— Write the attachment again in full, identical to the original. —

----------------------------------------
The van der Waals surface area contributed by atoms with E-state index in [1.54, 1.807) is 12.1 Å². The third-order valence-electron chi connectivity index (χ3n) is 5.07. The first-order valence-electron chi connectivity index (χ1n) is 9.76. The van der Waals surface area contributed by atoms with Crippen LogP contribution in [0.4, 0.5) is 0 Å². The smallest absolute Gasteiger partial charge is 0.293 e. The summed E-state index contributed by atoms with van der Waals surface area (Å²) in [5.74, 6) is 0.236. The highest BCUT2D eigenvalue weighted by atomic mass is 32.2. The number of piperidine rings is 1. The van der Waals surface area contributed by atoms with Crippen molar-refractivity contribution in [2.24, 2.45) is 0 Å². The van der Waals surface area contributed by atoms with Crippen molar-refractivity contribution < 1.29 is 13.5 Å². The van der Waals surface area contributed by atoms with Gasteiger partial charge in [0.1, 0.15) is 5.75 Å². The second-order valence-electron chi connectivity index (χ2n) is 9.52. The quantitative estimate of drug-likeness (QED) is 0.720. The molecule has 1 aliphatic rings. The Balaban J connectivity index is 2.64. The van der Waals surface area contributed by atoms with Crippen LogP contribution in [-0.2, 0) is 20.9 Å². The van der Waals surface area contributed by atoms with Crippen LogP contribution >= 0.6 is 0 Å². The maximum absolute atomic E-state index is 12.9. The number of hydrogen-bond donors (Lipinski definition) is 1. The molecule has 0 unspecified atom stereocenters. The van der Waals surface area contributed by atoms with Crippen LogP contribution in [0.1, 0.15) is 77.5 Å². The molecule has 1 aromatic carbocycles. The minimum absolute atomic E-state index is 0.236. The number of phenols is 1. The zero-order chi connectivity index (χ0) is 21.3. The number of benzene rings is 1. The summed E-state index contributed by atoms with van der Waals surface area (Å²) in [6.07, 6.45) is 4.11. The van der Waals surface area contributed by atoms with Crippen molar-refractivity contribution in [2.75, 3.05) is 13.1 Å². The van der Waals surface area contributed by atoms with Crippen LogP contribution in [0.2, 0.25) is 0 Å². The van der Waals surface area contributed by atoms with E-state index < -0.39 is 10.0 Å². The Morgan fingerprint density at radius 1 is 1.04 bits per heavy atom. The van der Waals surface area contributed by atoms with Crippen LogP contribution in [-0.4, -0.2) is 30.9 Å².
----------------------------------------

The van der Waals surface area contributed by atoms with E-state index in [1.54, 1.807) is 12.1 Å². The third-order valence-electron chi connectivity index (χ3n) is 5.07. The first-order valence-electron chi connectivity index (χ1n) is 9.76. The van der Waals surface area contributed by atoms with Crippen LogP contribution in [0.4, 0.5) is 0 Å². The smallest absolute Gasteiger partial charge is 0.293 e. The summed E-state index contributed by atoms with van der Waals surface area (Å²) in [5.74, 6) is 0.236. The highest BCUT2D eigenvalue weighted by atomic mass is 32.2. The number of piperidine rings is 1. The van der Waals surface area contributed by atoms with Crippen molar-refractivity contribution in [2.24, 2.45) is 0 Å². The van der Waals surface area contributed by atoms with Crippen molar-refractivity contribution < 1.29 is 13.5 Å². The van der Waals surface area contributed by atoms with Gasteiger partial charge in [0.1, 0.15) is 5.75 Å². The second-order valence-electron chi connectivity index (χ2n) is 9.52. The quantitative estimate of drug-likeness (QED) is 0.720. The molecule has 1 aliphatic rings. The Balaban J connectivity index is 2.64. The van der Waals surface area contributed by atoms with Crippen LogP contribution in [-0.2, 0) is 20.9 Å². The van der Waals surface area contributed by atoms with Crippen LogP contribution >= 0.6 is 0 Å². The maximum absolute atomic E-state index is 12.9. The number of hydrogen-bond donors (Lipinski definition) is 1. The molecule has 0 unspecified atom stereocenters. The van der Waals surface area contributed by atoms with Crippen LogP contribution in [0.1, 0.15) is 77.5 Å². The molecule has 1 aromatic carbocycles. The minimum absolute atomic E-state index is 0.236. The number of phenols is 1. The zero-order chi connectivity index (χ0) is 21.3. The number of benzene rings is 1. The summed E-state index contributed by atoms with van der Waals surface area (Å²) in [6.07, 6.45) is 4.11. The van der Waals surface area contributed by atoms with Crippen molar-refractivity contribution in [2.75, 3.05) is 13.1 Å². The van der Waals surface area contributed by atoms with Crippen LogP contribution in [0.2, 0.25) is 0 Å². The van der Waals surface area contributed by atoms with E-state index < -0.39 is 10.0 Å². The Morgan fingerprint density at radius 1 is 1.04 bits per heavy atom. The van der Waals surface area contributed by atoms with Crippen LogP contribution in [-0.4, -0.2) is 30.9 Å².